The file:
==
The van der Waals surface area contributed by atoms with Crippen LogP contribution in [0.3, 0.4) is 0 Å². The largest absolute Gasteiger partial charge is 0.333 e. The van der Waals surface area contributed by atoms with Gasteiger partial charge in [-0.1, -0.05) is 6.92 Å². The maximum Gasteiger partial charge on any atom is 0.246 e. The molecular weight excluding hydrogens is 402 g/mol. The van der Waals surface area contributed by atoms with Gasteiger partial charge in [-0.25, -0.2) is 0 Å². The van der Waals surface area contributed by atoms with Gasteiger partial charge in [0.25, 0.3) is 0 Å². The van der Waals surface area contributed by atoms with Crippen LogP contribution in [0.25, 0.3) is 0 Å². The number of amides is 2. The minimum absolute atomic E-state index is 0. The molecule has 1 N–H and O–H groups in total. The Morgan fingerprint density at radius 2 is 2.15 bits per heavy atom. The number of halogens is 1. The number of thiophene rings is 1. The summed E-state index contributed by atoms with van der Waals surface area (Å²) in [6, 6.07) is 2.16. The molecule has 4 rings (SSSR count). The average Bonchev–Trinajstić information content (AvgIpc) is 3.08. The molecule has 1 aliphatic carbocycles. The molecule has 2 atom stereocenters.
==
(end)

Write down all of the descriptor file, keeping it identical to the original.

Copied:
The van der Waals surface area contributed by atoms with Crippen LogP contribution in [0.3, 0.4) is 0 Å². The largest absolute Gasteiger partial charge is 0.333 e. The van der Waals surface area contributed by atoms with Gasteiger partial charge in [-0.1, -0.05) is 6.92 Å². The maximum Gasteiger partial charge on any atom is 0.246 e. The molecular weight excluding hydrogens is 402 g/mol. The van der Waals surface area contributed by atoms with Gasteiger partial charge in [-0.25, -0.2) is 0 Å². The van der Waals surface area contributed by atoms with Gasteiger partial charge in [0.25, 0.3) is 0 Å². The van der Waals surface area contributed by atoms with Crippen LogP contribution in [0.25, 0.3) is 0 Å². The number of amides is 2. The minimum absolute atomic E-state index is 0. The molecule has 1 N–H and O–H groups in total. The Morgan fingerprint density at radius 2 is 2.15 bits per heavy atom. The number of halogens is 1. The number of thiophene rings is 1. The summed E-state index contributed by atoms with van der Waals surface area (Å²) in [6, 6.07) is 2.16. The molecule has 4 rings (SSSR count). The average Bonchev–Trinajstić information content (AvgIpc) is 3.08. The molecule has 1 aliphatic carbocycles. The molecule has 2 atom stereocenters.